Fantasy Baseball: Tumbling Dice

by Lawr Michaels, on January 4, 2011 @ 06:30:00 PDT


New Year's Resolutions, Fantasy Style

I am not really sure arbitrarily set dates, like New Year's (why not June 15 as a start?), should be the determinating factor in self improvement. After all, I want to keep changing and hopefully growing as a human being as I go, because, well, it is easier.

That said, well, we all have our weak moments as fantasy owners. So, to help us out - and keep us from having to discuss the failures of Homer Bailey at a 12-step program - I offer the following resolutions, to ideally save us from ourselves. Use as many as you deem appropriate. Share accordingly.

  • New York Yankees SS Derek Jeter
    Jeter, April '04: a lesson in patience
    I will not be attracted to shiny prospects. Now, I am not saying not to grab prospects. For example, Jason Heyward last year was fine, as he had a job going into the start of the season. And, I am not saying don't grab John Lamb for the reserve list on your Ultra team. But, I am saying don't grab Lamb in a non-keeper league under any circumstances. What I am saying is, to be competitive you need starters, and you need them now. Not after the break or next year. You need to grab as many points as you can from the get go. So, get players who will give you totals from opening day, even if that means taking a player you don't covet. Meaning Cliff Pennington is a better pick than right now than Manny Machado.
  • I will ensure two contingencies to support basic draft plan. Ok, you are the GM of your team, right? The Project Manager of the squad? That means you have to have a plan. And at least two contingencies. So, if you wanted Troy Tulowitzki for $35, and he goes for $41 and you dropped out of the bidding, figure how you can get Eric Aybar for $12 and then parlay the $23 difference into another player. If that fails, think of how you can adjust your steals and saves according to your point total. And, be thinking this before the draft. That way you will have backup plans, which will keep you from panicking. And that will put you in charge of the process.
  • I will not watch my pitchers pitch, intentionally. The surest way for your pitchers to fail is to watch them. I am not sure why, and I am not suggesting if you bought tickets to the Yankees/Red Sox game and Jon Lester is going against CC Sabathia, to go home. I am saying if Justin Masterson (whom you own) is throwing against the Rays, and you can watch, don't. Look at the box later and find another game to watch. Or go play croquet or something. But don't watch. At best you will be overjoyed after the fact. At worst you will be spared enormous grief and angst.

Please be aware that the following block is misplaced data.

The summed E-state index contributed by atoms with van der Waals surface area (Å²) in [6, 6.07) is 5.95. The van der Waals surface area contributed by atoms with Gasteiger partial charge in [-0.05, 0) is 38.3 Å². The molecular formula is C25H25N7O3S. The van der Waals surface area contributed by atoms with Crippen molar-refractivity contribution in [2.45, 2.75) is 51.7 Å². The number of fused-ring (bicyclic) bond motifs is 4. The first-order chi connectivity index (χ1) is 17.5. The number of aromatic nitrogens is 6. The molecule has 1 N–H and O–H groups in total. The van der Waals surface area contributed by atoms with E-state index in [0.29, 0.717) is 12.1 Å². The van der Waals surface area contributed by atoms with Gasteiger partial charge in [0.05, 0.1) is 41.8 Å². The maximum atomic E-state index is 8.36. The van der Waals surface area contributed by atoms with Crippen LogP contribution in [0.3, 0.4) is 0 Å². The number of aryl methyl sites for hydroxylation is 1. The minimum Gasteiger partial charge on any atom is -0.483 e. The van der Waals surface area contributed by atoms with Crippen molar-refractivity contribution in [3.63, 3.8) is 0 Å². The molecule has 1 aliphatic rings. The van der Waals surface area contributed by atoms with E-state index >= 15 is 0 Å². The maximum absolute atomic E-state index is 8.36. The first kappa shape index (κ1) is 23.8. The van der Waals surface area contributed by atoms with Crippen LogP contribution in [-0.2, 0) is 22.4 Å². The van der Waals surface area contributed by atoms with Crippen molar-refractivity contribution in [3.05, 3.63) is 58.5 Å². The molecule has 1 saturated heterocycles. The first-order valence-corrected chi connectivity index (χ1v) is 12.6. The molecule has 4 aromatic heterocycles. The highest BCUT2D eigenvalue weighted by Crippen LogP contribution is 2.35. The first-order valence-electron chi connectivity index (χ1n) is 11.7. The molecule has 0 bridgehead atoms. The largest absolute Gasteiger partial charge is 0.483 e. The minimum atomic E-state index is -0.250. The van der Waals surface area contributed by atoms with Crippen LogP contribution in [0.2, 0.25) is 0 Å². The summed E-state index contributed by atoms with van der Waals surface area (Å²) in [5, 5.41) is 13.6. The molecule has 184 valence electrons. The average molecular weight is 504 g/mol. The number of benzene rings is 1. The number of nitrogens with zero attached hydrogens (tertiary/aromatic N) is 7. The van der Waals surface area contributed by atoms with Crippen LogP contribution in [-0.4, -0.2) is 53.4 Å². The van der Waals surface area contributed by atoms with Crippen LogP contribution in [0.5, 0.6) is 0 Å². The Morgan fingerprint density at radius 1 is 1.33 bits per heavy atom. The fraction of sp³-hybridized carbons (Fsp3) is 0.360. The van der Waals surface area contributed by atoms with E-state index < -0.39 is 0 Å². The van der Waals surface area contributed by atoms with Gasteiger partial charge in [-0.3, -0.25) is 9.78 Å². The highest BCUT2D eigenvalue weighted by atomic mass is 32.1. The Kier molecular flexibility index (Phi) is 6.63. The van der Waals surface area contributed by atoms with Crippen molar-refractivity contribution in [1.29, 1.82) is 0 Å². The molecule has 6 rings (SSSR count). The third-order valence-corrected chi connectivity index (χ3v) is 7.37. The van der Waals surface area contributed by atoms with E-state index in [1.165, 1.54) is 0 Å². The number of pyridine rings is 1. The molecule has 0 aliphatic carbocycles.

• I will be cautious with my FAAB bids early in the season. Don't blow your wad in April. There will be other players. There is the trade deadline. So, the opportunity to parlay your money and augment your team and fill a gap will not go away. Plus, you must give your drafted team - provided you have all starters - a chance to do their thing. Ideally you drafted them to produce over 162 games. Don't bail on them after 17 (check out Derek Jeter's April 2004 and then his season totals as an example).
  • I will be aggressive with my FAAB bids early in the season. Just seeing if you are paying attention. Actually, if you do have a hole, and an appropriate player is promoted, it is OK to take a shot. For indeed the best shot at promising full season of stats occurs in April. Similarly, if you are in an AL- or NL-only format, and an interleague trade makes Ryan Sweeney available, and you need a flychaser, well, go for it. For he will likely be a starter.
  • I will not play in too many leagues. Really, the worst offense is a mediocre defense. And, unless you are retired and have all day free, just play in a handful of leagues - at most - and do it seriously. For if you don't, you will wind up with a bunch of seventh place teams. Worse, your pitchers will almost always be facing your hitters, and you will need a lot of Zoloft to counter that.
  • I will not bid on Brandon Wood. Just let it go. He stinks.

So, there you have it. I don't know about you. But I feel better.

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About Lawr Michaels,

Lawr Michaels has been a player in the fantasy baseball industry since he began writing for John Benson in 1993. He has written for STATS, Inc, was the first fantasy columnist for CBS Sportsline, and has appeared in numerous journals and on websites. In 1996, he founded CREATiVESPORTS, a staple for serious fantasy players, which he merged into Mastersball in 2010.

Over the years, Lawr has participated in a wide variety of playing formats and won numerous titles, including AL Tout Wars crowns in 2001 and 2009. Along with his Mastersball duties, Lawr works for as a statistician. Fantasy Baseball

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